It’s time for the end of the year best and worst lists! I set a new personal high for number of books read this year with 120 (at an average of 304 pages/book) so I had plenty to choose from. So without further ado, here they are (re-reads are excluded – click titles to go to full reviews):

Top 10 Fiction:

  1. Norse Mythology by Neil Gaiman – A pitch perfect retelling that adds coherence while maintaining an Old Norse style.
  2. The Chosen by Chaim Potok – A moving portrait of family, friendship, and faith in Jewish American culture
  3. The Night Circus by Erin Morgenstern – Not my usual at all, but the lush, surreal setting was fascinating
  4. Gwendy’s Button Box by Stephen King & Richard Chizmar – A weird riff on Pandora’s Box
  5. The Turn of the Screw by Henry James – Malevolent ghosts, a mad/manipulative governess, or both?
  6. Senlin Ascends by Josiah Bancroft – Kafkaesque Chaldean Steampunk (who knew that was a thing?)
  7. Vinegar Girl by Anne Tyler – An amusing retelling of The Taming of the Shrew that gets rid of the Stockholm Syndrome vibe
  8. Just Another Jihadi Jane by Tabish Khair – So-so style/plotting, but an informative look at “radicalization”
  9. Ready Player One by Ernest Cline – Dozens of retro nerd culture references make up for any deficiencies in plotting (especially if you’re a child of the 80’s)
  10. Day of Atonement by David deSilva – Decent historical fiction about the depredations of Antiochus Epiphanes and rise of the Maccabees

Top 5 Non-fiction

  1. The Myth of the Lost Cause by Edward H. Bonekemper III – An examination of the Confederate cause using primary documents from before and during the Civil War rather than the usual post-war justifications/rationalization propaganda
  2. The Landmark Herodotus: The Histories by Herodotus – The writings of “the father of history” accompanied by a slew of helpful maps, notes, and essays (technically a re-read but the additional material and modern translation made it practically a different book)
  3. Here I Stand: A Life of Martin Luther by Rolan H. Bainton – A good overview of the man whose faith and courage changed the course of history 500 years ago (older, but slightly better than the Eric Metaxas biography released this year)
  4. When Is It Right to Die? by Joni Earickson Tada – A compassionate examination of issues related to euthanasia and assisted suicide
  5. The Golden Age of Piracy by Benerson Little – A gleeful demolition of the “noble pirate” myth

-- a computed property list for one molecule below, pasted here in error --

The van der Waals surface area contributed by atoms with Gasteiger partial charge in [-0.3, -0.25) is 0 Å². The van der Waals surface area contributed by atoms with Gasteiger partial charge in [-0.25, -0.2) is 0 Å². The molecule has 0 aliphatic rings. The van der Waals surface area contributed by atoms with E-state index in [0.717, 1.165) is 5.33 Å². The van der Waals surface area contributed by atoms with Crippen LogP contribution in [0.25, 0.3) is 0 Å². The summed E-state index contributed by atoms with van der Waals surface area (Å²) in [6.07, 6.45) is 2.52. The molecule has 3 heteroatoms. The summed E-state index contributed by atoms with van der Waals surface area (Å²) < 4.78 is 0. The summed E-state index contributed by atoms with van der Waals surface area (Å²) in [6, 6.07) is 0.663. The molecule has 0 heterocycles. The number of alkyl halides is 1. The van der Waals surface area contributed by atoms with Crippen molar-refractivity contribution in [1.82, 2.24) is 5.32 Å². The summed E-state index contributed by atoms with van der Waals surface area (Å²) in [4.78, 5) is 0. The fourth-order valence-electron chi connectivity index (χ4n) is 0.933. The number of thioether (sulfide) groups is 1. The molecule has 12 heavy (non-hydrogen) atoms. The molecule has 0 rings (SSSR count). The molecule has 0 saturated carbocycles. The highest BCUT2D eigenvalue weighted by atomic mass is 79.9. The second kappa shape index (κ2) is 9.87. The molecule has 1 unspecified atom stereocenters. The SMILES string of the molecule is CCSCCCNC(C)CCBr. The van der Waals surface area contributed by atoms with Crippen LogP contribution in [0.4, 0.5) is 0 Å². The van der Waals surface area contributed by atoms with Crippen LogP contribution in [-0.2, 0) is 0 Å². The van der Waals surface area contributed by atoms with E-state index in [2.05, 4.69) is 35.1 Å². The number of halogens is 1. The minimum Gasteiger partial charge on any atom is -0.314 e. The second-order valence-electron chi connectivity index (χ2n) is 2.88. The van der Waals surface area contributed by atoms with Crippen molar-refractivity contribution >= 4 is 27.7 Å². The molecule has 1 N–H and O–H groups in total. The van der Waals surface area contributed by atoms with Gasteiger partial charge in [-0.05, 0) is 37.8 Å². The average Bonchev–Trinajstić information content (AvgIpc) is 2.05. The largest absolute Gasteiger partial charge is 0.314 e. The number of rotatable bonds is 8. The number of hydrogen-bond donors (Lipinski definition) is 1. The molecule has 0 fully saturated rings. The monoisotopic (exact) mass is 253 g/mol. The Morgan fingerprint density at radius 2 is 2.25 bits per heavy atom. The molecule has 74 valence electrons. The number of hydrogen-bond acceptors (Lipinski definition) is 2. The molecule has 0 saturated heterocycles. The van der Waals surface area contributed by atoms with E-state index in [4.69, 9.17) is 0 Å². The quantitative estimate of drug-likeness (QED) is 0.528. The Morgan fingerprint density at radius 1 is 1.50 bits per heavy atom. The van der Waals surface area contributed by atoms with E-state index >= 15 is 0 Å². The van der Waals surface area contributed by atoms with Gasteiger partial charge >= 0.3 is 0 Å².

Bottom 5 (most disappointing) reads

  1. The Shack by William Paul Young – A tear-jerking, feel good story that tries to make us feel better about suffering/tragedy in the world by radically redefining God (eliminating classic understanding of sovereignty, holiness, transcendence, etc.)
  2. Humans Bow Down by James Patterson & Emily Raymond – A weak robot apocalypse where things seem to happen for no reason other than needing to move the plot forward or checking off a diversity box
  3. The Other Side of Magik by Michael Lingaard – A self-pub book that shows some creativity but is extremely amateurish
  4. Wayne of Gotham by Tracy Hickman – How do you manage to make Batman boring?!
  5. The Crystal Shard by R. A. Salvatore – This year’s reminder of why I seldom read Forgotten Realms books- possibly the most generic fantasy book ever

And there you have it! Reading goal for next year is 100 books at an average of 300+ pages/book. Happy New Year!

6 thoughts on “Best & Worst of 2017

  1. 120, Nice! I get so used to hanging out with Power Readers like you that sometimes I forget you’re a Power Reader and not just the Average Joe Reader 😉

    Any specific books you’re definitely going to read in 2018?

    Like

    1. I’m kind of a “whatever strikes my fancy at the moment” reader, so I don’t have a lot of plans. Definitely the last 3 George Smiley books and I’m about to start “The Hole in our Gospel” for a serious read. I’m working on cataloging my library so I’ll probably come across some good stuff that I meant to read but forgot about. How about you?

      Liked by 1 person

      1. Oh yeah, I have most of this years reading already laid out. My year in review post is scheduled for midnight and besides being ridiculously long, I also list the bunch of series that I have on my kindle to read, which comprises about 100+ books and then I have another 150 in Calibre patiently waiting their turn to get on the kindle and into the rotation 😀

        Liked by 1 person

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